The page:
100%

Scanned image of the page. Keyboard directions: use + to zoom in, - to zoom out, arrow keys to pan inside the viewer.

Page Options

Download this Issue

Share

Something wrong?

Something wrong with this page? Report problem.

Rights / Permissions

This collection, digitized in collaboration with the Michigan Daily and the Board for Student Publications, contains materials that are protected by copyright law. Access to these materials is provided for non-profit educational and research purposes. If you use an item from this collection, it is your responsibility to consider the work's copyright status and obtain any required permission.

February 19, 1954 - Image 6

Resource type:
Text
Publication:
Michigan Daily, 1954-02-19

Disclaimer: Computer generated plain text may have errors. Read more about this.

.1

THE MIC~HIGAN DAILY

FRIDAY, FEBRUARY 19, 1954

mw~

HE~ ea~

'LECTRON SPIN:
Uhlenbeck Tells of Discovery'

By NANCY CHENAULT
"The story begins about 30 years
ago," reflected Prof. George E.
Uhlenbeck of the physics depart-
ment as he began telling of how
he and Prof. Samuel A. Goudsmit,
chairman of the physics depart-
ment, at Brookhaven National
Laboratory, came upon the discov-
ery of electron spin.
"Electron spin," explained the
tall, genial professor, "is a con-
cept which had to be determined
before atomic activity could be
explained extensively."
THE DISCOVERY, for which
the men received the 1953 Re-
search Corporation Award, was
made at the University of Leiden
in Holland in 1925 where Prof.
Uhlenbeck and Prof. Goudsmit
worked together studying atomic
activity.
"We worked under the guid-
ance of the unforgettable Prof.
Ehrenfast," continued the phy-
sicist. "Our study was quite free,
there were only a few lectures
and the high point of the week
was always the colloquium
where we heard the latest news.
"It soon became clear how far
9ve understood the subject-very
little," mused the scientist refer-
ring to the study of atomic acti-
vity and the papers of Bohr, Pauli
and Lande, authorities on this
subject at that time. "However we
came upon the hypothesis of the
electron spin while we were try-
ing to understand a paper of
Pauli."
"WE THOUGHT of this on an
afternoon late in September, 1925,
and we were a bit excited, but not
too much because if Bohr, Pauli
and the other great men had not
mentioned it, it was probably be-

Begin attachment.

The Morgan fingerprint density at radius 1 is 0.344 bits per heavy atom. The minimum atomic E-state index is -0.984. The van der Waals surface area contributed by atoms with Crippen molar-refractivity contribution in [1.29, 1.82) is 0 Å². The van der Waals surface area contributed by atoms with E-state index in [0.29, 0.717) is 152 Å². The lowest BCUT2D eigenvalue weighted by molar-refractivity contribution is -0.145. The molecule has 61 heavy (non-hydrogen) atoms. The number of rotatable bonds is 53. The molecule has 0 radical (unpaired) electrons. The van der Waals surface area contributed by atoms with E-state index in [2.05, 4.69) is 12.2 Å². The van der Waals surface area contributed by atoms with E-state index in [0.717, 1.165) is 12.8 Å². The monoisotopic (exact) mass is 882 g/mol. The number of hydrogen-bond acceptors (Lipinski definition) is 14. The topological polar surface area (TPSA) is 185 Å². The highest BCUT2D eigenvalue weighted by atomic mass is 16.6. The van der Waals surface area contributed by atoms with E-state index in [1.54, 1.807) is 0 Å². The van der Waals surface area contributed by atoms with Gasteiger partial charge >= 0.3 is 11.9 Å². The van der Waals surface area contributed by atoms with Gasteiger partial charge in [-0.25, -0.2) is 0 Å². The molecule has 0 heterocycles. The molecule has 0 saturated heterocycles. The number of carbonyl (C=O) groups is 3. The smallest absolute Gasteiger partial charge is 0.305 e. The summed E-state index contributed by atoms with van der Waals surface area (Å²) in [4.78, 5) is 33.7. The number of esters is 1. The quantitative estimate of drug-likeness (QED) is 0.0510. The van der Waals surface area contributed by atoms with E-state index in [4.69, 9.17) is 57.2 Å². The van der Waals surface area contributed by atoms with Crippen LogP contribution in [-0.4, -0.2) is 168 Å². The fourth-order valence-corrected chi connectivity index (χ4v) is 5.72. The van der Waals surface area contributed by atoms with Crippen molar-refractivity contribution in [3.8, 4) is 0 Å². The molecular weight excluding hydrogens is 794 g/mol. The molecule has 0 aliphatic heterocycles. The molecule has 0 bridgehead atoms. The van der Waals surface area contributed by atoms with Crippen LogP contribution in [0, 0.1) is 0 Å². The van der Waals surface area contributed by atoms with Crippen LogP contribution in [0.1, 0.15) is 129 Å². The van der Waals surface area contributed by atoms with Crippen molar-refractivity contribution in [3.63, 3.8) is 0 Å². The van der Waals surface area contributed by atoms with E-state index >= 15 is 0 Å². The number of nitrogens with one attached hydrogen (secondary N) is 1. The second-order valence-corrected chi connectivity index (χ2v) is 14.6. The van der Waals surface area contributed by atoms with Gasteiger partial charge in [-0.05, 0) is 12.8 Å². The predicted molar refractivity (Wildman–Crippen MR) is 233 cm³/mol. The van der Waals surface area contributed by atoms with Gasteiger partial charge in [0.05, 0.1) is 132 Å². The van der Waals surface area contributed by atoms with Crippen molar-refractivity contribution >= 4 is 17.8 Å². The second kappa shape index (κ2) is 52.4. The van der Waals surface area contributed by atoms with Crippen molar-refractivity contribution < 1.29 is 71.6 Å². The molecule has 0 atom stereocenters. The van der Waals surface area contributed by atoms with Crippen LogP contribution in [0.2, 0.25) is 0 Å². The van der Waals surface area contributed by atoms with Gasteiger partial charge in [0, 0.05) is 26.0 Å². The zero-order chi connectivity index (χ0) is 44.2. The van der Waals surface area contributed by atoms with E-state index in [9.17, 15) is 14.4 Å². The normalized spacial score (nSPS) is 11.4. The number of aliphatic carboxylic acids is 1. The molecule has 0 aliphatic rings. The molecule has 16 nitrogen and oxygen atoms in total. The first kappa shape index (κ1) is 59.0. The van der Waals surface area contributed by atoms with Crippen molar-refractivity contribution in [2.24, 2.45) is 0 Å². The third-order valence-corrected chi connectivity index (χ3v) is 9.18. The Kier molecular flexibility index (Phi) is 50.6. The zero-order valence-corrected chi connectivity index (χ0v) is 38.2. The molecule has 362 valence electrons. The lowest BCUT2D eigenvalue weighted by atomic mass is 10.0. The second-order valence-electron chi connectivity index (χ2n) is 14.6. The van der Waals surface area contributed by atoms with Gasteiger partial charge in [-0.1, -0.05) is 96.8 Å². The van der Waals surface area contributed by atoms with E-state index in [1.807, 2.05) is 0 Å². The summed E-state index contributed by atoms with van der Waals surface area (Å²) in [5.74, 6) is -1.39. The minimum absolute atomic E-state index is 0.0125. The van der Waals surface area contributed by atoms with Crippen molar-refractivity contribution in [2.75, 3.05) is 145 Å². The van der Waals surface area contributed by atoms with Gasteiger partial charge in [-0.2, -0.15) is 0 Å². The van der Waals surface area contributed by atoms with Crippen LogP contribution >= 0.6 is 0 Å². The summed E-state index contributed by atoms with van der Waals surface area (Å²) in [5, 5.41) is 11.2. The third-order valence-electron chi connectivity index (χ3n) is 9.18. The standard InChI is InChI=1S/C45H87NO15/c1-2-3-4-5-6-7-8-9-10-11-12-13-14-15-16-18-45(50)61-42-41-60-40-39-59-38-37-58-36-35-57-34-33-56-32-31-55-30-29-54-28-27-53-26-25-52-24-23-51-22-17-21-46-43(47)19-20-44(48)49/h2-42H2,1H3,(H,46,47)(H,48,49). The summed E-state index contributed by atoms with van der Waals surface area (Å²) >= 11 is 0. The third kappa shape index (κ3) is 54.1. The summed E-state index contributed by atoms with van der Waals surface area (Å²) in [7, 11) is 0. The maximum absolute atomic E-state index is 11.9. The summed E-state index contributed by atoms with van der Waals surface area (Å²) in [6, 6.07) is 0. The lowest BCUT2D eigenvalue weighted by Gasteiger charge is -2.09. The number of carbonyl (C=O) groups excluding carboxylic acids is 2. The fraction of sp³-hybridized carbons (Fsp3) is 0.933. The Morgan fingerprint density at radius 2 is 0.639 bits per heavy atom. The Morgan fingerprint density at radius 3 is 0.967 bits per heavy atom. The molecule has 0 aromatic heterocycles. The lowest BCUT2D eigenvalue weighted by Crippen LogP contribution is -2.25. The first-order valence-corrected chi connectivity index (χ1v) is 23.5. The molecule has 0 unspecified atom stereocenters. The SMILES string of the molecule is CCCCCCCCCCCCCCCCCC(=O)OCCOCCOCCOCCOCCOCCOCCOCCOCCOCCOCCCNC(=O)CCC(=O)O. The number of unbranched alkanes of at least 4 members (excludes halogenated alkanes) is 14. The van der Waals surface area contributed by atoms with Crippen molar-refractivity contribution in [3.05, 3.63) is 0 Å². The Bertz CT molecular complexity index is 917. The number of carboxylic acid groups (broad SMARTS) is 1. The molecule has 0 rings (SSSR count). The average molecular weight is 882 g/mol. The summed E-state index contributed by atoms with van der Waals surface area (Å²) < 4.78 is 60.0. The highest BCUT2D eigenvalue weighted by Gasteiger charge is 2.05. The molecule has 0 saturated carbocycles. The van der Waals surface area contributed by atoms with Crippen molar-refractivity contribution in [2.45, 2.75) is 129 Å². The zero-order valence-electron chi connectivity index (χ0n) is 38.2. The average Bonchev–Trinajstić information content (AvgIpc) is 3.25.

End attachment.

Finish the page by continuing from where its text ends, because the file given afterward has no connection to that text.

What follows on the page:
cause it was all nonsense, but of
course we told Ehrenfest."
They soon discovered that
their idea was not nonsense,
but that they had determined
the concept of electron spin
which has since been one of the
cornerstones of modern physics.
Born in Batavia, Java, Prof.
Uhlenbeck attended high school
in The Hague then went to Lei-
den where he received his PhD.
before coming to this country in

the Voice'
Booms Out
Nightly r
By JOEL BERGER
Out of the brick-red walls of the
South Quadrangle at precisely
12:30 a.m. daily echoes the strange,
melodic call of "The Voice," whose
call sounds like "Gooooooldberg!"
No one is exactly sure that "The
Voice" is mouthing "Goldberg,"
because the call is somewhat muf-
fled although loud. Estimates run
from "Aaron" through "Andy."
* * *
AS YET, no one seems to know
who "The Voice" is. At last report,
he was still screaming. Heard only
by men living in the south side of
the quadrangle, the mysterious
call is accurately timed for stu-
dents who desire to set their
watches.
Functioning during the past
five or sixe weeks, the only nights
missed by "The Voice" have been
Saturdays and Sundays. How-
ever, imitators of his style have
been heard occasionally.
Shortly before between semes-
ter's recess a sign posted near the
dining rooms on the quad's west
side informed all students that
"The Voice" would tolerate no
mimics.
"Only 'The Voice' is qualified to
sound forth nightly," the notice
said. "Imitators will receive the
death of an infidel." The sign con-
tained for its signature only a
drawing of a huge mouth.

SL Movies
"Quartet," based on four So-
merset Maugham short stories,
and the spy thriller, "Five Fin-
gers" will be featured on the
Student Legislature Cibema
Guild screen this weekend.
The first film will be shown
at 7 and 9 p.m. today in Archi-
tecture Auditorium.
Scheduled for 7 and 9 p.m.
tomorrow and 8 p.m. Sunday,
the North African spy film
stars James Mason.
Price of admission is 501
cents.

Co-ops Have
Loan Fund

t
t

Campus co-ops have a loan fund "African sculpture speaks a
available to them, set up by the pure, plastic language throughI
demise of one of the early co-ops. shapes and colors," Ladislas Segy
msaid in a lecture on African sculp-
In 1936, several students start- ture, yesterday.
ed an eating co-op in the basement Segy, Director of the Segy Gal-
of Lane Hall. A year later, they lery, New York, showed the paral-
purchased property across the lel between modern art and Afri-'